Freedom of expression in line with freedom of the press, with a serious guarantee of human rights and the rule of law, is something you wouldn’t expect to be associated with an African leader. Taking the flack from the media day in and day out, is not the kind of stuff a typical African leader would tolerate for too long, no matter how calm or mentally disciplined they are. But, one man has not only made it the standard of governance in his administration, he has set the pace and the blueprint on how a leader can rule effectively and still maintain an atmosphere of accountability, freedom of the press, and preserving the human rights and dignity of every citizen in his country.
This is remarkable, but because its about an African Head of State, you wouldn’t find it on the special report pages of the Guardian Newspaper, or the Washington Post. In fact, the world’s media have had difficulty understanding that an African leader could possess such outstanding credentials, and in fact, have in the past set out a witch hunt agenda just to find out whether within the framework of the Koroma presidency, there is any anomaly. Make-believe stories, inspired by opposition elements, and influenced by rogue diplomats, were peddled in the media to instigate doubts about the genuine intentions of President Ernest Bai Koroma. The pro-opposition media in the country had nothing to write about and could only settle for fabricated stories borne out of rumour mongering, deception, and lies, resulting in the flagrant abuse of the press freedom they now enjoy. Some headlines were deliberate and meant to cause harm to the reputation of some government officials.
The most vicious headlines ever written by any opposition madia in Africa made it to the front pages of some newspapers in Freetown. The opposition was desperate to mislead the international community about the success story taking place around them. They had to do something to tarnish the good name of the APC leader or else they would have nothing to stand for; and become politically irrelevant is not something Sierra Leone’s oldest political party want to be known for. In fact, when the SLPP opposition leader, a former brutal dictator, Julius Maada Bio, was recently interviewed on the BBC Focus on Africa programe, he said, under president Koroma only 4 kilometers of roads have been built. The interesting thing is, during this presidential election campaign, Bio has been able to travel wide across all the regions of Sierra Leone, using hundreds of kilometers of newly built road networks. Just an example of how deceptive the opposition in Sierra Leone can be.
The building blocks of democracy are in place in an African country that has only known corruption as a way of life for most of its recent history. Western diplomats assigned to the country have had the privilege of witnessing democracy at work in a country they have never thought would attain such. But, instead of writing home about the remarkable feat achieved through one man’s vision, the dossiers that normally end up reaching the foreign desks of home offices are littered with damning accusations of inept governance and mismanagement of the meagre aid and assistance they offer as support. With that meagre assistance, comes an itinerary to define the process of governance in the country, with looming threats to withdraw aid if the sitting government refuses to dance with the tune. A serious extension of colonial rule mentally indeed.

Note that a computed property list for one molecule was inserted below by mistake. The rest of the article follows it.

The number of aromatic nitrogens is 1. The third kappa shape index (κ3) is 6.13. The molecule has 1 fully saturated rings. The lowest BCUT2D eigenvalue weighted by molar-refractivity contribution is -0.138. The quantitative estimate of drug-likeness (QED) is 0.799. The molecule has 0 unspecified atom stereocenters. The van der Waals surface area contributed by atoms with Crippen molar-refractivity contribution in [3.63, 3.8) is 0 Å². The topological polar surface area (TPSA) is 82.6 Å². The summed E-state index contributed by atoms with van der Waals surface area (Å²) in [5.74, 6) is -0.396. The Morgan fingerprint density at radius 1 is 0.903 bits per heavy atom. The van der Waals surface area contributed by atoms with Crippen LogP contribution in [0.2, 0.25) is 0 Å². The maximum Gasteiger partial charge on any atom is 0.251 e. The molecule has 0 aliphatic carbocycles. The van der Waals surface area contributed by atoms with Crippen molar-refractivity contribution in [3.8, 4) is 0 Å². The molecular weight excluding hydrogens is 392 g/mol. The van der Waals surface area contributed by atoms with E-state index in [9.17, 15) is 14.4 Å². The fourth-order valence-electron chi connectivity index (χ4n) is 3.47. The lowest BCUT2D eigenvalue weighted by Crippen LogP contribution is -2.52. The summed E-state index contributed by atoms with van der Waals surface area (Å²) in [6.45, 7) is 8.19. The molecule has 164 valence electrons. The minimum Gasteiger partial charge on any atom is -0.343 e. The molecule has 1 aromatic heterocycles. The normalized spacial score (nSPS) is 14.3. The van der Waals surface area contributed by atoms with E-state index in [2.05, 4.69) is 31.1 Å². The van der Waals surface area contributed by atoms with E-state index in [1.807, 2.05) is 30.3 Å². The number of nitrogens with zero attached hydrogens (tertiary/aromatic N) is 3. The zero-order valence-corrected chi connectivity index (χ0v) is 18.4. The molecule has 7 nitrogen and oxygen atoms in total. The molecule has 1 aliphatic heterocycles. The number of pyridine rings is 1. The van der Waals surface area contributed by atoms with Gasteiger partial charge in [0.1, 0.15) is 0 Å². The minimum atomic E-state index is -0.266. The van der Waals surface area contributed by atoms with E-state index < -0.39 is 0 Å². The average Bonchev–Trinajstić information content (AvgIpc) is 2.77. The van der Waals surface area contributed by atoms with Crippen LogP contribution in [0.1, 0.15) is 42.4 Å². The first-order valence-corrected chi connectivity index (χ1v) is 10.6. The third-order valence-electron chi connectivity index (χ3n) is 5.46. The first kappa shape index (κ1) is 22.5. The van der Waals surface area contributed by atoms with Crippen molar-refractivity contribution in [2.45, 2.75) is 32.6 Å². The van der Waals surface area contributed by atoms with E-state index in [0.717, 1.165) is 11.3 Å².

But, despite all these obstacles, Sierra Leone is moving ahead with a new agenda for prosperity. The culmination of a successful Agenda for Change that ushered in a vibrant economic growth, the biggest in Africa; free health care for pregnant and lactating women with children under five; the largest road network ever built in Africa within 5 years; improvement of standard of living that saw a 300% increase in wages across the employment spectrum; thousands of jobs created as a result of new investments by foreign companies in the areas of energy, mining and agriculture; farmers being provided with all the tools to make the country self-sufficient and postion it to become a donor country. Making business and commerce work by reducing red-tape and facilitating investment with the enactment of new laws to protect investors and guarantee a good deal for the country, has become an important priority for the Koroma-led government, and it has paid-off as the world’s biggest companies line-up to tap the huge resource potential the country has on offer.
President Ernest Bai Koroma has indeed provided the model for good governance in Africa. His legacy has been well defined, and history will never be unkind to a man who has taken the ills of society and replaced despair with hope and expectation. Sierra Leoneans now have something to be proud of and look forward to each day; and its not about the next bullet that will ricochet through their windows, or the uncertainty that the past SLPP government presided over; but about the next development project the APC government has embarked on to help change their lives and make a difference to the future. Sierra Leone under President Ernest Bai Koroma is a success story in the making, and the world should pay close attention, as it may well provide the benchmark for others to emulate.
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